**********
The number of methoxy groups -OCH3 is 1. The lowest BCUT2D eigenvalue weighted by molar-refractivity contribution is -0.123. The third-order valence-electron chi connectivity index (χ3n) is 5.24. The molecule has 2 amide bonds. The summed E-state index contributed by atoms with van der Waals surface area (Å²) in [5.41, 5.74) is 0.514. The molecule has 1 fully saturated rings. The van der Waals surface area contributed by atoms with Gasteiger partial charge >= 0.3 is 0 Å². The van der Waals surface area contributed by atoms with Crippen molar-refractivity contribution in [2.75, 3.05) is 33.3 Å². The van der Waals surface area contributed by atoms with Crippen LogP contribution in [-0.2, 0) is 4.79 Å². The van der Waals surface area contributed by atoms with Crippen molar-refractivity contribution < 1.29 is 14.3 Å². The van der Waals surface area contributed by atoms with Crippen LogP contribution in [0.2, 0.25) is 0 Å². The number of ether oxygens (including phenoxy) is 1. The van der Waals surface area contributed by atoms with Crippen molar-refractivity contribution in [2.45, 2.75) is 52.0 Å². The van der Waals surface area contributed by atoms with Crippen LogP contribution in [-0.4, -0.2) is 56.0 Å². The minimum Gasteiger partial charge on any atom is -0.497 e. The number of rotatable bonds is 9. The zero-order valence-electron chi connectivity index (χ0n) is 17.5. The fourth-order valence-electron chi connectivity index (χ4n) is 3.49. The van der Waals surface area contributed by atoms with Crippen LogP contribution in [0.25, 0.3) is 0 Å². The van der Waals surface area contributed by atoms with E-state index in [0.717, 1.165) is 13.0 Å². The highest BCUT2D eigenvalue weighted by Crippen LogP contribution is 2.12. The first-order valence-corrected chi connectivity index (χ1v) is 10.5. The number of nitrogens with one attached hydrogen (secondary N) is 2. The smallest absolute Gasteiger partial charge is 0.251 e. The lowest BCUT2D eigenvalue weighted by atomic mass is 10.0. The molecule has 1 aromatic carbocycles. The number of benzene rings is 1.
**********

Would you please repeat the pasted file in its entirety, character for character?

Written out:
The number of methoxy groups -OCH3 is 1. The lowest BCUT2D eigenvalue weighted by molar-refractivity contribution is -0.123. The third-order valence-electron chi connectivity index (χ3n) is 5.24. The molecule has 2 amide bonds. The summed E-state index contributed by atoms with van der Waals surface area (Å²) in [5.41, 5.74) is 0.514. The molecule has 1 fully saturated rings. The van der Waals surface area contributed by atoms with Gasteiger partial charge >= 0.3 is 0 Å². The van der Waals surface area contributed by atoms with Crippen molar-refractivity contribution in [2.75, 3.05) is 33.3 Å². The van der Waals surface area contributed by atoms with Crippen LogP contribution in [-0.2, 0) is 4.79 Å². The van der Waals surface area contributed by atoms with Crippen molar-refractivity contribution < 1.29 is 14.3 Å². The van der Waals surface area contributed by atoms with Crippen LogP contribution in [0.2, 0.25) is 0 Å². The number of ether oxygens (including phenoxy) is 1. The van der Waals surface area contributed by atoms with Crippen molar-refractivity contribution in [2.45, 2.75) is 52.0 Å². The van der Waals surface area contributed by atoms with Crippen LogP contribution in [-0.4, -0.2) is 56.0 Å². The minimum Gasteiger partial charge on any atom is -0.497 e. The number of rotatable bonds is 9. The zero-order valence-electron chi connectivity index (χ0n) is 17.5. The fourth-order valence-electron chi connectivity index (χ4n) is 3.49. The van der Waals surface area contributed by atoms with Crippen LogP contribution in [0.25, 0.3) is 0 Å². The van der Waals surface area contributed by atoms with E-state index in [0.717, 1.165) is 13.0 Å². The highest BCUT2D eigenvalue weighted by Crippen LogP contribution is 2.12. The first-order valence-corrected chi connectivity index (χ1v) is 10.5. The number of nitrogens with one attached hydrogen (secondary N) is 2. The smallest absolute Gasteiger partial charge is 0.251 e. The lowest BCUT2D eigenvalue weighted by atomic mass is 10.0. The molecule has 1 aromatic carbocycles. The number of benzene rings is 1.